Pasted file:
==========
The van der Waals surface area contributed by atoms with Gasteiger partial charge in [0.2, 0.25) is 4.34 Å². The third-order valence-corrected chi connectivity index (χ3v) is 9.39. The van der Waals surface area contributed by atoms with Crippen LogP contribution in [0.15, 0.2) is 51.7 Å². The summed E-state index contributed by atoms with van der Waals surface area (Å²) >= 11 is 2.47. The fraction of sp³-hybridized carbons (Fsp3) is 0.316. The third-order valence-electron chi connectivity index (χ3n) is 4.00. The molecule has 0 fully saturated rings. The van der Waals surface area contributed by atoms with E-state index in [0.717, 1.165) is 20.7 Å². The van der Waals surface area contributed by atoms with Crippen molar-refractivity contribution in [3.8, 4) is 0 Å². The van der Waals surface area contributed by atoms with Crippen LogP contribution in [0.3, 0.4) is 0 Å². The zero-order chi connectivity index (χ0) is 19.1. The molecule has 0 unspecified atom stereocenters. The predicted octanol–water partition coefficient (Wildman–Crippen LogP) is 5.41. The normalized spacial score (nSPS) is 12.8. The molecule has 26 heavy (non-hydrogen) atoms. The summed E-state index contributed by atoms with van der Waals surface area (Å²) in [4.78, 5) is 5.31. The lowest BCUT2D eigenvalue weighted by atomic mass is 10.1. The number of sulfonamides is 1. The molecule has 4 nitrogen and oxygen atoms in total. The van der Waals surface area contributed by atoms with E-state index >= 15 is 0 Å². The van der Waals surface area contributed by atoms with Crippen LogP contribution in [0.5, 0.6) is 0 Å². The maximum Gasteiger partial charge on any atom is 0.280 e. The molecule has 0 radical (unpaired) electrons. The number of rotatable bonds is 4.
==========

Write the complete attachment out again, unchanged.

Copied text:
The van der Waals surface area contributed by atoms with Gasteiger partial charge in [0.2, 0.25) is 4.34 Å². The third-order valence-corrected chi connectivity index (χ3v) is 9.39. The van der Waals surface area contributed by atoms with Crippen LogP contribution in [0.15, 0.2) is 51.7 Å². The summed E-state index contributed by atoms with van der Waals surface area (Å²) >= 11 is 2.47. The fraction of sp³-hybridized carbons (Fsp3) is 0.316. The third-order valence-electron chi connectivity index (χ3n) is 4.00. The molecule has 0 fully saturated rings. The van der Waals surface area contributed by atoms with E-state index in [0.717, 1.165) is 20.7 Å². The van der Waals surface area contributed by atoms with Crippen molar-refractivity contribution in [3.8, 4) is 0 Å². The van der Waals surface area contributed by atoms with Crippen LogP contribution in [0.3, 0.4) is 0 Å². The zero-order chi connectivity index (χ0) is 19.1. The molecule has 0 unspecified atom stereocenters. The predicted octanol–water partition coefficient (Wildman–Crippen LogP) is 5.41. The normalized spacial score (nSPS) is 12.8. The molecule has 26 heavy (non-hydrogen) atoms. The summed E-state index contributed by atoms with van der Waals surface area (Å²) in [4.78, 5) is 5.31. The lowest BCUT2D eigenvalue weighted by atomic mass is 10.1. The number of sulfonamides is 1. The molecule has 4 nitrogen and oxygen atoms in total. The van der Waals surface area contributed by atoms with E-state index >= 15 is 0 Å². The van der Waals surface area contributed by atoms with Crippen LogP contribution in [0.5, 0.6) is 0 Å². The maximum Gasteiger partial charge on any atom is 0.280 e. The molecule has 0 radical (unpaired) electrons. The number of rotatable bonds is 4.